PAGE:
It's not often that God Himself appears on stage in San Francisco, but that is pretty much what we got a couple of weeks ago at Matthias Goerne's recital. Yes, Lief Ove Andsnes was also on stage, but I doubt many people were there for the pianist, as good as he is, and as happy a collaborator as he was on this occasion. No, it was the singer who got us in the door and utterly dominated the program.
What a program: songs by Mahler and Shostakovich, mostly grim, many about death. I'll put the full list at the end of this posting, though not in the order in which they were sung. The Mahler songs were from Kindertotenlieder, Des Knaben Wunderhorn, and the Rückert-Lieder, the Shostakovich from his Suite on Verses of Michaelangelo, Op. 145. I expect the Mahler songs are more familiar than the Shostakovich, especially because several appear in Mahler's orchestral song cycles or symphonies.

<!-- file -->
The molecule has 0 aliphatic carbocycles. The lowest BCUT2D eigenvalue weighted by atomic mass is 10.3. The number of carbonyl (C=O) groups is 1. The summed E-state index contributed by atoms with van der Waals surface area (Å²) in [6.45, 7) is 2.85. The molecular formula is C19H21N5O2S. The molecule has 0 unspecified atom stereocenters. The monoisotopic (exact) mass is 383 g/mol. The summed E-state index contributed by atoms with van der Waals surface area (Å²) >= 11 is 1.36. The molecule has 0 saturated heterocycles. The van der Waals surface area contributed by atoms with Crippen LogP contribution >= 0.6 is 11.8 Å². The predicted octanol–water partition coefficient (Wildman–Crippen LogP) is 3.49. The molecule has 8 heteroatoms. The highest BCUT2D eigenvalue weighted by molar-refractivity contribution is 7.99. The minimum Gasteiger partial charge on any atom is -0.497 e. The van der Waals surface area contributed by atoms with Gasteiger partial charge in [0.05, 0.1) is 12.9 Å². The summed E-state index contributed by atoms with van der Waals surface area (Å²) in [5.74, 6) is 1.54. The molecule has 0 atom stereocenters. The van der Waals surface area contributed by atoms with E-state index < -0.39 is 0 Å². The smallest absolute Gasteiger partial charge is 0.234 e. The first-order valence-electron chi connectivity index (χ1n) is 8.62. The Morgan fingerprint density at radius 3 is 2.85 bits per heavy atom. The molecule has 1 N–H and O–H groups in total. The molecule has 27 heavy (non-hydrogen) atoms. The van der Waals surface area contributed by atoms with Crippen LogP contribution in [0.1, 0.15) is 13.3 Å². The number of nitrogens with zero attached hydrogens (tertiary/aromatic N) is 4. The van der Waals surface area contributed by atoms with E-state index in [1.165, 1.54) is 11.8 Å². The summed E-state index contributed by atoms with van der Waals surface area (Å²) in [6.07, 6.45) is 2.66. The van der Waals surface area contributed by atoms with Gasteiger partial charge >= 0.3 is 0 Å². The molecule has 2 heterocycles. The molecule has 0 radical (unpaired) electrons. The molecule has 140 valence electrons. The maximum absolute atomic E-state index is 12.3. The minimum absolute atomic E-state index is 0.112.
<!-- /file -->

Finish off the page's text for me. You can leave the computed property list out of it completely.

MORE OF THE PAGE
I have considered Goerne a great singer since his appearance as the baritone soloist a few years ago in Brahms's German Requiem at SF Symphony; where other singers tend to swing for the fences in "Herr, lehre doch mich," Goerne instead took an introspective approach, pulling the audience in to him rather than projecting outward. And that is the approach he took in this recital: I have never heard more intimate and inward singing from anyone, and rarely have I heard a singer maintain such perfection of line and tone throughout. I know that he breathed, but every song registered as an unbroken whole. He sang at a multitude of levels of piano and mezzo-piano, all with exceptionally beautiful tone, breaking to forte only occasionally and with devastating effect.
A breathtakingly beautiful and musical recital, in other words. I wish he'd hoisted a few of the songs to a higher key, because he has a spectacular high register and because many of the songs lay extremely low. But that's a tiny quibble about a near-perfect recital.
MAHLER: Ich atment' einen linden Duft; Wo die schönen Trompeten blasen; Es sungen drei Engel; Das irdische Leben; Nun seh' ich wohl, warum so dunkle Flammen; Wenn dein Mütterlein; Urlicht; Ich bin de Welt abhanden gekommen; Revelge; and Der Tamboursg'sellSHOSTAKOVICH: Morning, Op. 145, No. 2; Separation, Op. 145, No. 4; Night, Op. 145, No. 9;Eternity, Op. 145, No. 11; Dante, Op. 145, No. 6; and Death, Op. 145, No. 10 Encore: Beethoven, An die Hoffnung